Four in U.K. develop cancer after organ transplant. Is there cause for worry?

The donor was screened but her breast cancer was hidden. Although infectious diseases sometimes spread from donor to recipient, cancer rarely does, experts say.
by Shamard Charles, MD /
Image: T lymphocytes and cancer cell, SEM
A scanning electron micrograph of two T cells attached to a cancer cell.Steve Gschmeissner / Science Photo Library via Getty Images

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It’s not uncommon for infectious diseases to pass from donors to recipients during organ transplantation, but in an extraordinarily rare case, four Britons developed breast cancer years after they received organs from the same donor, despite extensive testing, according to a recent medical report.

Three of the recipients died after the cancer spread from the organs to other areas of the body. The donor, a 53-year-old woman who died of a stroke in 2007, had no known illnesses, said the case report, published in April in the American Journal of Transplantation. Tests at the time of transplantation did not detect any evidence of breast cancer. Four of her organs — kidney, lung, liver and heart — were harvested.

"No screening test is perfect. … So there is no way to eliminate the risk to zero.”

Cancer screening is important for transplant recipients, as they are at higher risk of developing and dying of cancer compared with the general population. Recipients are given immunosuppressant drugs to prevent their bodies from attacking their new organ. The downside is that damaged cells that would normally be destroyed by the immune system are allowed to live on as well.

“There is a rationale for someone having a cancer who didn’t know they had cancer being an organ donor,” Dr. Carlo Contreras, surgical oncologist and assistant professor at the University of Alabama, Birmingham, told NBC News recently.

But he and others noted that there is limited data available to suggest that this is more than coincidence.

“The reports of cancer transmitted at the time of organ transfer to recipients are exceedingly rare,” said Dr. Steven Flamm, medical director of the liver transplant program at Northwestern Memorial Hospital. “In the U.S. there has been hundreds of thousands of organ transplants, and the number of times this has been reported are close to zero. Still, no screening test is perfect. A mammogram may not pick up a very small cancer. So there is no way to eliminate the risk to zero.”

Transplant recipients face a higher risk of cancer and reduced life expectancy. Yet cancer screening of donors is controversial because CT scans and other radiology tests could harm the organs scheduled for transplant, and the donor's family must assume the considerable expense of the tests.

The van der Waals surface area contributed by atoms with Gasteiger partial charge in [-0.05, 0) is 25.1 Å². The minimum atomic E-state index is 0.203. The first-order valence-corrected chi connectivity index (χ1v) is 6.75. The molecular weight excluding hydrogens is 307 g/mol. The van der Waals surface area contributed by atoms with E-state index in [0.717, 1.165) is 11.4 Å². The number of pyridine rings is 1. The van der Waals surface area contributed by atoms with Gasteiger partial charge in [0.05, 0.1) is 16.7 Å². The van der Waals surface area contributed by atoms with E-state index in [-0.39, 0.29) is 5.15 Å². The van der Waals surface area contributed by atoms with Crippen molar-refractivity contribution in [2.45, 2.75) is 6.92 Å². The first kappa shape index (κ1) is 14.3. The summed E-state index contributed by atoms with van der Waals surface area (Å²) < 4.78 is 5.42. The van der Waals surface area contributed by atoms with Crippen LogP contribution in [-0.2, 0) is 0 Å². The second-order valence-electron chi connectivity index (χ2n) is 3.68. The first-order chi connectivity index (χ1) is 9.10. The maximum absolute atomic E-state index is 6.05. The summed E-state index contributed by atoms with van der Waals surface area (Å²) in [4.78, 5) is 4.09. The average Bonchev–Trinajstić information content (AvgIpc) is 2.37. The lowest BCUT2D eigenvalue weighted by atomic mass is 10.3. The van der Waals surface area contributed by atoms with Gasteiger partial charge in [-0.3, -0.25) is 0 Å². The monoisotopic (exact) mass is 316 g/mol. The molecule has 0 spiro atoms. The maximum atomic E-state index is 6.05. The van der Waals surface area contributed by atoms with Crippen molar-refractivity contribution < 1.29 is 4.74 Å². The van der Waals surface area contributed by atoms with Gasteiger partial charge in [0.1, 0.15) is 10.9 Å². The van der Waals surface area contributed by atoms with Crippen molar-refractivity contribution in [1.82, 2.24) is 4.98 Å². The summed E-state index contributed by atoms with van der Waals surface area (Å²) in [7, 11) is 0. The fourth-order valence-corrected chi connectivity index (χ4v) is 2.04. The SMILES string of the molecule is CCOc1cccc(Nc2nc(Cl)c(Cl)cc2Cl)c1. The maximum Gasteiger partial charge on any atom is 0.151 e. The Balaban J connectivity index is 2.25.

Flamm, who was not involved with the case study, says transplant doctors are vigilant about warning patients of these rare possibilities.

“We have educational sessions where the entire transplantation procedure is discussed in detail, including these exceedingly rare incidences,” said Flamm. “We discuss these incidences and the risks of the procedures and the medications that will need to be taken thereafter during the evaluation intake and again at the time when the actual liver transplant is offered to the patient.”

Contreras added that surgeons and support staffers “make sure patients have had all their recommended screenings, including mammogram, colonoscopy, Pap smears and CT scans." The rigorous evaluation that these donors undergo “is not perfect because no system is perfect.”

The Organ Procurement and Transplantation Network requires interviews with the donor's next of kin and close friends to learn the donor's medical history and information about behavior that may have exposed the donor to certain diseases. Laboratory tests for infectious diseases such as HIV, hepatitis B or C, syphilis, cytomegalovirus and the Epstein-Barr virus are also routinely performed.

“Given the limited available evidence for cancer screening in solid organ transplant recipients, most recommendations generally parallel the guidelines available for the general population,” wrote Dr. Nancy Baxter of the Institute of Health Policy at the University of Toronto, who published the British case report with her colleagues.

Flamm encourages families to conduct their own research before considering organ transplantation, but also believes that the advantages of organ transplant far outweigh the risks.

“For very sick patients, such as those who need a liver or pancreas, organ donation is a last-ditch resort. The criterion to qualify for transplant is a 50 percent chance of dying within the next 90 days, so patients are willing to accept these risks.”

In the U.S, the success rates with organ transplant are high, with most liver transplants, for example, having over an 86 percent one-year survival rate. Most patients go on to live a normal life thereafter.

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